IT MUST have been about 25 years ago that I invited two men to Christmas. I was a young divorcee, insecure and vulnerable despite having a couple of delectable small children. My parents were on a cruise that year; my sister was with her in-laws. My ex had gone in search of sun and golf in South Africa with his new wife.
Latest stories from i100
Career Services

Day In a Page

Independent Travel
Pompeii, Capri & the Bay of Naples
Seven Cities of Italy
Burgundy, the River Rhone & Provence
Prague, Budapest and Vienna
Lake Garda
3.	Provence 6 nights B&B by train from £599pp
Prices correct as of 12 March 2015
War with Isis: Iraq declares victory in the battle for Tikrit - but militants make make ominous advances in neighbouring Syria's capital

War with Isis

Iraq declares victory in the battle for Tikrit - but militants make make ominous advances in neighbouring Syria
Scientists develop mechanical spring-loaded leg brace to improve walking

A spring in your step?

Scientists develop mechanical leg brace to help take a load off
Peter Ackroyd on Alfred Hitchcock: How London shaped the director's art and obsessions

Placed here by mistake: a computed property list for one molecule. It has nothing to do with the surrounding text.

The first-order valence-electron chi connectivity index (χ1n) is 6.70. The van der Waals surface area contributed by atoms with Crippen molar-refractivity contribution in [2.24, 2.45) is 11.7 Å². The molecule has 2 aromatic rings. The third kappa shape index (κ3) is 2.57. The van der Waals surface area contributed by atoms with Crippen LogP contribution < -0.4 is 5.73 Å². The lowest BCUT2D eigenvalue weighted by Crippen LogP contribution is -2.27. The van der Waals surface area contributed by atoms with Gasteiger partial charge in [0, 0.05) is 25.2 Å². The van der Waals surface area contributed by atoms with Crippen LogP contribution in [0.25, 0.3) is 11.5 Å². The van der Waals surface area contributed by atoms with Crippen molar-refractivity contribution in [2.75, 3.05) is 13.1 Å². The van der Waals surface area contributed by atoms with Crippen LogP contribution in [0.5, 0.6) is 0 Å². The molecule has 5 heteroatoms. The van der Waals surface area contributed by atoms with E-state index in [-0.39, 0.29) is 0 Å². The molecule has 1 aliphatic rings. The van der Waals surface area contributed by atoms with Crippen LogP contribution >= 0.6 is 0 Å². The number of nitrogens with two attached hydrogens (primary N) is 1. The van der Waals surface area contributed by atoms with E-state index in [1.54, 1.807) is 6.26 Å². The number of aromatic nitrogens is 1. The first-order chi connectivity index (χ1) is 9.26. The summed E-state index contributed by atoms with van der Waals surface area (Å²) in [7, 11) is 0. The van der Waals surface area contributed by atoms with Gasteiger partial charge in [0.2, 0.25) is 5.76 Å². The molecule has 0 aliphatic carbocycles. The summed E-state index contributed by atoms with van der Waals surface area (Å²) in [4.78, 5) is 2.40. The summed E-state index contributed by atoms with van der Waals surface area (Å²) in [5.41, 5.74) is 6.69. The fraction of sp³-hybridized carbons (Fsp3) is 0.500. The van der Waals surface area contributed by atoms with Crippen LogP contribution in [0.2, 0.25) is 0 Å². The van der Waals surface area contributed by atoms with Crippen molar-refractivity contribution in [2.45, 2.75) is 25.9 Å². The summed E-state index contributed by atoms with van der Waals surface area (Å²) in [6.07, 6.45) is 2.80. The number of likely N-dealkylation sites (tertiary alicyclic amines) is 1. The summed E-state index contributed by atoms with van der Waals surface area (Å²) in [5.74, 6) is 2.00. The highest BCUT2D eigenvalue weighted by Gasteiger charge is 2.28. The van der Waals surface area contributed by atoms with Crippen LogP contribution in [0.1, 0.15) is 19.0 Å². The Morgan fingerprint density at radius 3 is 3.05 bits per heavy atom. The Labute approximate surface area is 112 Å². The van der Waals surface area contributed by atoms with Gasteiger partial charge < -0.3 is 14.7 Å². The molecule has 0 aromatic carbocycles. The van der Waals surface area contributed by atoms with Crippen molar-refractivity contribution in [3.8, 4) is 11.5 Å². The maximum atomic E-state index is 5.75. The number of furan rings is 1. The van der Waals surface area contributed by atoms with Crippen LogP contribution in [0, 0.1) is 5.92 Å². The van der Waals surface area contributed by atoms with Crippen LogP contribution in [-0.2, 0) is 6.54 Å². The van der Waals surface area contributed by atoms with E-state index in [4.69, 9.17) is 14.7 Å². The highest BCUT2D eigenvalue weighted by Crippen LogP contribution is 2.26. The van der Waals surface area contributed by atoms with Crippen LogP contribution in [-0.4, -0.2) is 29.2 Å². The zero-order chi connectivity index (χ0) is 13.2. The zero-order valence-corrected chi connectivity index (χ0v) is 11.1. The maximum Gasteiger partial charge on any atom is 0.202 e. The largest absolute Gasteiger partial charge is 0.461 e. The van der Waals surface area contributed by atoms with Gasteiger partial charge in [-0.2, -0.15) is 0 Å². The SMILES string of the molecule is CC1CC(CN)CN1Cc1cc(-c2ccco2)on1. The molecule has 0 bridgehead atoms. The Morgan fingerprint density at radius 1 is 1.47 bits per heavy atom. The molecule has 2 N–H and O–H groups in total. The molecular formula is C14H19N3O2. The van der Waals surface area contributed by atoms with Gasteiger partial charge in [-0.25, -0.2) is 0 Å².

Peter Ackroyd on Alfred Hitchcock

Ackroyd has devoted his literary career to chronicling the capital and its characters. He tells John Walsh why he chose the master of suspense as his latest subject
Ryan Reynolds interview: The actor is branching out with Nazi art-theft drama Woman in Gold

Ryan Reynolds branches out in Woman in Gold

For every box-office smash in Ryan Reynolds' Hollywood career, there's always been a misconceived let-down. It's time for a rethink and a reboot, the actor tells James Mottram
Why Robin Williams safeguarded himself against a morbid trend in advertising

Stars safeguard against morbid advertising

As film-makers and advertisers make increasing posthumous use of celebrities' images, some stars are finding new ways of ensuring that they rest in peace
The UK horticulture industry is facing a skills crisis - but Great Dixter aims to change all that

UK horticulture industry facing skills crisis

Great Dixter manor house in East Sussex is encouraging people to work in the industry by offering three scholarships a year to students, as well as generous placements